One of the first mistakes many people make when thinking about economics is assuming that it is only the scarcity of money that counts in economics. Economic decisions may have little to do with money. Imagine a very busy person faced with many demands on his time. Suppose further that this person is given the opportunity to do several new things that he regards as more important than some of his other tasks. Since this person can only do so much in the time available to him, he begins to rank his options. He then uses his scarce time to pursue those goals that he has ranked highest. In this example, the person is engaged in a typically economical activity, even though his primary focus has little to do with money. Because of scarcity (in this case, scarcity of time), he has been forced to make conscious choices.
Sometimes choices between competing alternatives involve a trade-off between time and money. Suppose I want to buy tickets to an important baseball game that 50,000 people want to attend. I have two choices: I can either spend hours in a long line waiting to buy the tickets myself for $15 each; or I could pay someone else to stand in line for me, in which case the tickets would cost $25 each. If I value my time more than the extra $10, I would select option two. If I value the $10 more than the time required to wait in line, I’ll choose the first option.
The attainment of any goal involves some cost. But it is a mistake to think of cost exclusively in terms of money. The cost of achieving some goal might include physical pain or a sacrifice of time and effort that might have brought me other goods. The cost I incur to attain any good is the next most valuable good that my money, time, and effort might have secured.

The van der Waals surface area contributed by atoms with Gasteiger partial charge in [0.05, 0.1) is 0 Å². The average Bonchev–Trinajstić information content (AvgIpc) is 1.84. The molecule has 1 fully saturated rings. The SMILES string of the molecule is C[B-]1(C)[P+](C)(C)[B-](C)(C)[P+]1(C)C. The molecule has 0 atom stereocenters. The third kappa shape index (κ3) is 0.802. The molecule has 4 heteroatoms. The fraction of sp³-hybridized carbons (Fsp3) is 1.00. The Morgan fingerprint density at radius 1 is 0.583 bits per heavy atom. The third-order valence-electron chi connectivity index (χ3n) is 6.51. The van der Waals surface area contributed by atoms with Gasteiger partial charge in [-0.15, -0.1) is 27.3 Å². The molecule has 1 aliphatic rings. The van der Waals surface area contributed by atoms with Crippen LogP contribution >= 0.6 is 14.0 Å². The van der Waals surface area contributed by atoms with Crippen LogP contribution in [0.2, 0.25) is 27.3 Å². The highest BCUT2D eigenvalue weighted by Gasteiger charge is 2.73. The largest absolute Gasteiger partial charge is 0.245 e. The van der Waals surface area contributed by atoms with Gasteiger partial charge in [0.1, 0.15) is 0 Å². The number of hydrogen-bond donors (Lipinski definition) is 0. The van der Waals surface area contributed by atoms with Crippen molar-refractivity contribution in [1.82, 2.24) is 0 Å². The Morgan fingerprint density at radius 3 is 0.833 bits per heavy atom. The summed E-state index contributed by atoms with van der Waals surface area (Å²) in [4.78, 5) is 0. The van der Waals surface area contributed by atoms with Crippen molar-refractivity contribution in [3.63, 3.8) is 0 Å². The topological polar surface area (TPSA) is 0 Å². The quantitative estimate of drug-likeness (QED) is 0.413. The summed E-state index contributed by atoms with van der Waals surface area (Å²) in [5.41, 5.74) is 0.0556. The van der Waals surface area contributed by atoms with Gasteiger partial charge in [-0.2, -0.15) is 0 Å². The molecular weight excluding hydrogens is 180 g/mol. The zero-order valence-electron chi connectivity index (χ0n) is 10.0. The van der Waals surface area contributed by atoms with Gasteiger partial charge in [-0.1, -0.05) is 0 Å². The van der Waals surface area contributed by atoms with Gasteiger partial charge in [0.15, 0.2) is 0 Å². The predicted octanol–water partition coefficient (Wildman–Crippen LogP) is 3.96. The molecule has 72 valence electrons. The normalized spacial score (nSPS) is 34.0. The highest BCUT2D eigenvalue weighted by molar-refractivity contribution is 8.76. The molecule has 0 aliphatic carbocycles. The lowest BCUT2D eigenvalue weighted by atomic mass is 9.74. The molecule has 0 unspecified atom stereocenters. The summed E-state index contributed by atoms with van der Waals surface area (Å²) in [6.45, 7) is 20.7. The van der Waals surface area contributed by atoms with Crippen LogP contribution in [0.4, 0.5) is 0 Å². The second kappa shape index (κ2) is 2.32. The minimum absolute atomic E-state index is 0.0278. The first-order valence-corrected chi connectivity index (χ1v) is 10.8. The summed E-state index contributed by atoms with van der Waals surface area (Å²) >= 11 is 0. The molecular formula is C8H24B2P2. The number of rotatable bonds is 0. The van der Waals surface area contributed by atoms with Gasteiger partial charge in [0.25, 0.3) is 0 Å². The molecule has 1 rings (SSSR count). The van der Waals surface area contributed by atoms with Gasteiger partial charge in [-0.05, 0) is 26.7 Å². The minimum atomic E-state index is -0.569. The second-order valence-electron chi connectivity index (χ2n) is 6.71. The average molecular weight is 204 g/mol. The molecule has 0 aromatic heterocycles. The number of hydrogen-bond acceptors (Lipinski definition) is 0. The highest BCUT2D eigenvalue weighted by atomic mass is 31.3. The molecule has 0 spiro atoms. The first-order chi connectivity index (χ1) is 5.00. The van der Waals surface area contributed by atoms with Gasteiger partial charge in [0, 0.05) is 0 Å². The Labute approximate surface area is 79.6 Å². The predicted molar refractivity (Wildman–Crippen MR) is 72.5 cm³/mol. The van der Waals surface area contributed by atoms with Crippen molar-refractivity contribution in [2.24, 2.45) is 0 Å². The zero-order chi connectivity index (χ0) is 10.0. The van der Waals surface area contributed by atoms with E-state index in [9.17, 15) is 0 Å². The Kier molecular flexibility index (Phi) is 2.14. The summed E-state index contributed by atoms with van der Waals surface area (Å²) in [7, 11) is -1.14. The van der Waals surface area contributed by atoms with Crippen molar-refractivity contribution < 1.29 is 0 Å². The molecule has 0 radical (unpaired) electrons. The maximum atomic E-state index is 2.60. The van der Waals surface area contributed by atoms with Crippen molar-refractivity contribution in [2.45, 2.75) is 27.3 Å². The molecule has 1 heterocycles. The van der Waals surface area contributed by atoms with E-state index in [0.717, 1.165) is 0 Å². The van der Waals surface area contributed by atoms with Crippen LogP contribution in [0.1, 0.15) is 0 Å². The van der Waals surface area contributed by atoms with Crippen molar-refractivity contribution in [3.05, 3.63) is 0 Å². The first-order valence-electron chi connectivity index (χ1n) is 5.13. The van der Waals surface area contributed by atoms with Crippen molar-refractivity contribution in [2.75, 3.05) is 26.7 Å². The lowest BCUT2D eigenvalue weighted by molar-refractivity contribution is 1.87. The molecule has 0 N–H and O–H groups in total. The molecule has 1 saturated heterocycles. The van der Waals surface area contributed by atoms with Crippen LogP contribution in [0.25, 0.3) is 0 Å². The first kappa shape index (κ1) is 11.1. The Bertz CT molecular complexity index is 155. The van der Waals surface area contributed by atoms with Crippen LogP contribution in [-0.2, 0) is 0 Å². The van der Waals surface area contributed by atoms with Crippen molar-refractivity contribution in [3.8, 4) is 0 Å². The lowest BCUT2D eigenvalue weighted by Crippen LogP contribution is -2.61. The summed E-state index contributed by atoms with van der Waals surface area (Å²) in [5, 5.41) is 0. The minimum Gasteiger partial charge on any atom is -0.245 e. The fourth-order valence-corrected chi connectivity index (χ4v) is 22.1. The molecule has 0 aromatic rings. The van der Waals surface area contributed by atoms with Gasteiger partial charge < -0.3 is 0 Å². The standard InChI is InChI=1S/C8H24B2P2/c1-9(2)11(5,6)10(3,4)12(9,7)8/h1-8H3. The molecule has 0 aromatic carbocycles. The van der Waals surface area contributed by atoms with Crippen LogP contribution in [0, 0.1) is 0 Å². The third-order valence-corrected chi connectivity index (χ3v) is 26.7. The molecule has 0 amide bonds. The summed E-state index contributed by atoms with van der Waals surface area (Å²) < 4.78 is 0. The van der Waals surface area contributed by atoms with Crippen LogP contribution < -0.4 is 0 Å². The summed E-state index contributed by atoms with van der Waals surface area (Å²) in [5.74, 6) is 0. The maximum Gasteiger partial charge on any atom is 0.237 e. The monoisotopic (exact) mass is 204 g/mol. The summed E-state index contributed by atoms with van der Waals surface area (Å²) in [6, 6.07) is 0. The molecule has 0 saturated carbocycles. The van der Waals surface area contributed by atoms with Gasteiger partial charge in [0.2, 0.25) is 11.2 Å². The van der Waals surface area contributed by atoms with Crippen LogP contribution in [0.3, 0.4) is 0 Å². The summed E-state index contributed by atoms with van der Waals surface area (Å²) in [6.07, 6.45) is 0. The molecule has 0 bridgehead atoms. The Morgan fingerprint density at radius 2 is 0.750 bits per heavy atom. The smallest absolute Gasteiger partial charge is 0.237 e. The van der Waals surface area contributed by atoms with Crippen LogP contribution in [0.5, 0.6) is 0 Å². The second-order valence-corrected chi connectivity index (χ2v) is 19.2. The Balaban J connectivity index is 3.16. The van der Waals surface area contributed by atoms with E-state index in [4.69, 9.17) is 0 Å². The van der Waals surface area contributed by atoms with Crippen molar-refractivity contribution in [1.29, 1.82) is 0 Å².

The word good is used in a number of different ways. In economics, the word refers to anything that some human being desires or values. If some person prefers having more of some thing to a situation in which he has less, that thing for him is a good. The term good is not used in a moral sense in economics. Some people fail to distinguish the fact that some person desires something from the quite different question of whether that thing is desirable. When we say that something is desired, we are reporting what is the case. When we say that something is desirable, we are prescribing what ought to be the case. Statements about whether or not something is desirable are normative claims, not descriptive statements.
Failure to note that the word good is sometimes used with reference to what people do as a matter of fact desire—even when that thing perhaps ought not to be desired—can produce some confusion. Sometimes economists describe the fact that someone desires or wants something or regards that thing as a good by saying that for such a person, the item has utility. It should be remembered that when an economist says that something is a good or has utility (in this economic sense), all he means is that someone wants it, desires it, or values it. To say that something is a good (in this economic sense) does not imply that it is the sort of thing that the person ought to want.